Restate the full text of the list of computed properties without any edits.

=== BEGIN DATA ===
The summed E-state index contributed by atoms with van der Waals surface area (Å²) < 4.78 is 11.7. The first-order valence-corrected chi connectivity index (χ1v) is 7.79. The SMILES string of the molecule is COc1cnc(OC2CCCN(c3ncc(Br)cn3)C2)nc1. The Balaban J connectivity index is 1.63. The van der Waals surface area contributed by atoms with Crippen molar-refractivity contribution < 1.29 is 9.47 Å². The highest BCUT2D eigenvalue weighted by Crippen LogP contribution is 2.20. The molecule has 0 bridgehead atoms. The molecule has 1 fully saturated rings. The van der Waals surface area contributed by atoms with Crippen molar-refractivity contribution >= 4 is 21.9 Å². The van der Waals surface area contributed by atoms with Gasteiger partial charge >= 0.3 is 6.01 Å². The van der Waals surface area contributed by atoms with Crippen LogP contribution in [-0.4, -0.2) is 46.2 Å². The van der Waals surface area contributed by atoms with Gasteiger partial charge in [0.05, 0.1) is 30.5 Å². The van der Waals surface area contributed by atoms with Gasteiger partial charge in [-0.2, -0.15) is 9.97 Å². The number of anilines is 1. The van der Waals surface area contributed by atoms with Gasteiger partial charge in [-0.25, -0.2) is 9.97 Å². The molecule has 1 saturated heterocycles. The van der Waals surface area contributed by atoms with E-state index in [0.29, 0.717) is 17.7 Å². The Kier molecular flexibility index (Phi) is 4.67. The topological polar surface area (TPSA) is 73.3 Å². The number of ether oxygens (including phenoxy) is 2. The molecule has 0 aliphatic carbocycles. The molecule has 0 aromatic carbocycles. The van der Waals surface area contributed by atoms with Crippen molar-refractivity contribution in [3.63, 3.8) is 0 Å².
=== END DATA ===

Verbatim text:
The summed E-state index contributed by atoms with van der Waals surface area (Å²) < 4.78 is 11.7. The first-order valence-corrected chi connectivity index (χ1v) is 7.79. The SMILES string of the molecule is COc1cnc(OC2CCCN(c3ncc(Br)cn3)C2)nc1. The Balaban J connectivity index is 1.63. The van der Waals surface area contributed by atoms with Crippen molar-refractivity contribution < 1.29 is 9.47 Å². The highest BCUT2D eigenvalue weighted by Crippen LogP contribution is 2.20. The molecule has 0 bridgehead atoms. The molecule has 1 fully saturated rings. The van der Waals surface area contributed by atoms with Crippen molar-refractivity contribution >= 4 is 21.9 Å². The van der Waals surface area contributed by atoms with Gasteiger partial charge >= 0.3 is 6.01 Å². The van der Waals surface area contributed by atoms with Crippen LogP contribution in [-0.4, -0.2) is 46.2 Å². The van der Waals surface area contributed by atoms with Gasteiger partial charge in [0.05, 0.1) is 30.5 Å². The van der Waals surface area contributed by atoms with Gasteiger partial charge in [-0.2, -0.15) is 9.97 Å². The number of anilines is 1. The van der Waals surface area contributed by atoms with Gasteiger partial charge in [-0.25, -0.2) is 9.97 Å². The molecule has 1 saturated heterocycles. The van der Waals surface area contributed by atoms with E-state index in [0.29, 0.717) is 17.7 Å². The Kier molecular flexibility index (Phi) is 4.67. The topological polar surface area (TPSA) is 73.3 Å². The number of ether oxygens (including phenoxy) is 2. The molecule has 0 aliphatic carbocycles. The molecule has 0 aromatic carbocycles. The van der Waals surface area contributed by atoms with Crippen molar-refractivity contribution in [3.63, 3.8) is 0 Å².